Antidote to Anxiety (Five Minute Friday: NOW)

We live in an anxious world right now. And I am very familiar with anxiety. I have lived with it all of my life.

I was a shy unconfident child, afraid that I wouldn’t be loved if I wasn’t perfect (which of course I wasn’t). Panic attacks took hold in times of change – starting university, moving away to get married – and merged with hyperemesis gravidarum both times I was pregnant. And it’s been an integral part of every depressive episode I’ve had.

Yes, I know anxiety.

I think it will always be something I have a tendency towards. But over time, and especially recently, I’ve come a long way in learning to manage it. So here’s some of the things I’ve learned and maybe they’ll help you in coping with our current world crisis:

We think that the opposite of anxiety is peace or calm. But it’s not. The antidote to anxiety is trust.

The thing about anxiety is that it happens when we are shocked into realising that there are things we cannot control. And for some of us, control is what gives us our security. So it’s earthquakingly horrifying to discover this isn’t true. And against all our instincts not to fight against this, not to try and find something in the situation we can control.

So the first step is to remember Who is in control.

Now it’s one thing to realise that we are not in control, that we are not, in fact, God. But it’s another to move beyond this and feel ok about not being in control.

And that’s where trust comes in.

We have to know someone to trust them. When we are on a long journey, I can fall asleep with my husband driving – I know how good his driving is; I know he loves me and will do anything to look after me; I trust him with my life. That’s what we need with God.

So I have found the way to cope with anxiety is fourfold:

1. Acknowledge what is worrying or frightening me
2. Remember alongside all the things I am thankful for
3. List what this God who loves me and mine is like
4. Put my concerns in His hands

I usually do this by writing in my prayer journal. It seems to contain the worries that way and helps me see the real balance of good and bad in my life. Then it gives me evidence I can go back to later of Who God is. And then I picture placing whatever or whoever it is into God’s big hands. Sometimes during the day, if I start to feel overwhelmed, I simply pray ‘In Your hands, Lord.’

I’m not saying this is a lesson easily or fully learned. It takes frequent practice. But I’m working towards it becoming a habit.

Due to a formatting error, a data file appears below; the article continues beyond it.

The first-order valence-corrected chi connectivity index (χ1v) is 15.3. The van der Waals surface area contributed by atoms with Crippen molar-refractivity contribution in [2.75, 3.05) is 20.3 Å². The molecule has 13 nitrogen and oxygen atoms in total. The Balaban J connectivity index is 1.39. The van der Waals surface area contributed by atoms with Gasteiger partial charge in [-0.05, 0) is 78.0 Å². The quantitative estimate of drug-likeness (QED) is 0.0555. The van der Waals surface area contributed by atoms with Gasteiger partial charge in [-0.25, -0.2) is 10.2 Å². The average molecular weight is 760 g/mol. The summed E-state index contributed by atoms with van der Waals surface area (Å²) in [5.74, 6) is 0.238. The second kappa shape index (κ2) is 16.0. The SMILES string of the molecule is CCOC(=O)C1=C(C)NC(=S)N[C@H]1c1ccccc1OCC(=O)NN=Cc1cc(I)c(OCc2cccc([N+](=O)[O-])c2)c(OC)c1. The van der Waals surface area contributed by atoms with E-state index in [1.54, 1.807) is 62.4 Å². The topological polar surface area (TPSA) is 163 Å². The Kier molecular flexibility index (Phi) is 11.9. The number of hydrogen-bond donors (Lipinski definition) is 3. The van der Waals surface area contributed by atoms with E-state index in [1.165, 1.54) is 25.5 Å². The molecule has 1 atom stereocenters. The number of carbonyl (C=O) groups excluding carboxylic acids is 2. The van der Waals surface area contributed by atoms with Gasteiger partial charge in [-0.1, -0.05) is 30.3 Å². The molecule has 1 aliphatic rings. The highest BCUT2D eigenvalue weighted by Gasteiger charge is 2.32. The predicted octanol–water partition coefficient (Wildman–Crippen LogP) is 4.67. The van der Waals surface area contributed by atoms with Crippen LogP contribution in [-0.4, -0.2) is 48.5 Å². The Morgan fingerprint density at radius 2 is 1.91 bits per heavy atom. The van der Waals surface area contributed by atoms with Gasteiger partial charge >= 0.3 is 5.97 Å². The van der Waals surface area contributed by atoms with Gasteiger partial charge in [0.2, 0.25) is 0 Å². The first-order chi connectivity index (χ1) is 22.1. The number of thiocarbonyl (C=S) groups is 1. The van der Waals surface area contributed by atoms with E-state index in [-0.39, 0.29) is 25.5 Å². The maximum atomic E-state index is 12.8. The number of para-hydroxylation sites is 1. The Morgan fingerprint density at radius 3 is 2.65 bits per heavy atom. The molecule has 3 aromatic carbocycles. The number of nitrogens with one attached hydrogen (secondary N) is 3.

I’ve found it’s also worth remembering that God’s version of being in control might not be ours. He sees a bigger picture that is beyond our vision. And His promise is not to take away difficulties but to walk through them with us.

But He loves us and His hands are big enough to hold the whole world. So let’s take our anxieties and use them to give us even more reasons to trust Him and love Him more.

Do ADJUST Your Set (Five Minute Friday)

We’re all having to do a lot of adjusting at the moment, aren’t we? Staying at home or working differently, changes to routine and priorities, finding other ways to communicate and spend our time. Not knowing how long this will be for.

To be honest, we’re not used to it.

In this digital world, we press a button and it’s done. Email sent. Photo shared. Channel changed.

Remember the old days? Old TV sets or radios? You turned a knob to switch it on, carefully twisted a dial to tune in to each channel, maybe even balanced precariously with an indoor aerial to catch the signal and get the clearest picture. The slightest inaccuracy in a twiddle too far or wobble in balance and all you got was fuzzy lines and static.

It feels like that is where we are now.

There’s no press button, instant adjustment to this new world of pandemic and precautions, restrictions and redefinition. The news, the guidelines keep changing, evolving like a virus itself – it’s hard to keep up.

So we keep adjusting that dial, fine tuning our actions and reactions to each new day’s new challenges, constantly learning new ways of living.

It’s hard work. Stressful. Exhausting. We’re not good at change. And here we are, forced to repeatedly change our ways.

But there is One Constant. One Who never changes. One Who is the same yesterday, today, and forever. And yet One Whose trademark is renewal and new starts.

One Who gives us His strength when we come to the end of our own. One Who shows us hope when we run out of our own. One Whose endless supply of love is available to sustain us and ours at all times, day and night.

One Who is only a prayer away – as quick as a press of a button. And Whose peace is there waiting for us if we adjust our dial to His frequency.


Times and TABLE (Five Minute Friday)

I remember the day we bought it.

Newly married, some relatives had ignored our gift list and rolled up a surprising amount of cash in a flower vase instead. So we headed to our first vintage shop and treated ourselves to a matching dresser, fiddle back chairs, and a glowing pine table.

Fast forward twenty five years to a larger house, the chairs and dresser are still an integral part of our dining room. But the table, battered by dinners and drawings, tantrums and homework, surpassed by the need to host more guests, lays dismantled at the back of the garage, buried by garden cushions and fitness equipment.

From time to time, my husband pleaded to get rid of it but I couldn’t bear to abandon the wedding wishes and memories etched into it, hoping at the back of my mind that there would come a time when it would come in useful again.

Today, turn your eyes two hundred miles westward and you’ll find a quaint kitchen diner in a 1930s cottage, perched on a hillside with harbour views. Sanded down and top waxed, legs painted a fashionable off white, the old table has found a new home where its proportions fit perfectly and it coordinates beautifully with mismatched pale wood bar stools and restored Ercol dining chairs.

Once more, it is at home.

In a world that celebrates Marie Kondo’s minimalism, there’s something to be said for a little bit of hoarding and holding on for future use, for repurposing and reimagining, for integrating old and new.

And I wonder if that can be true for us too?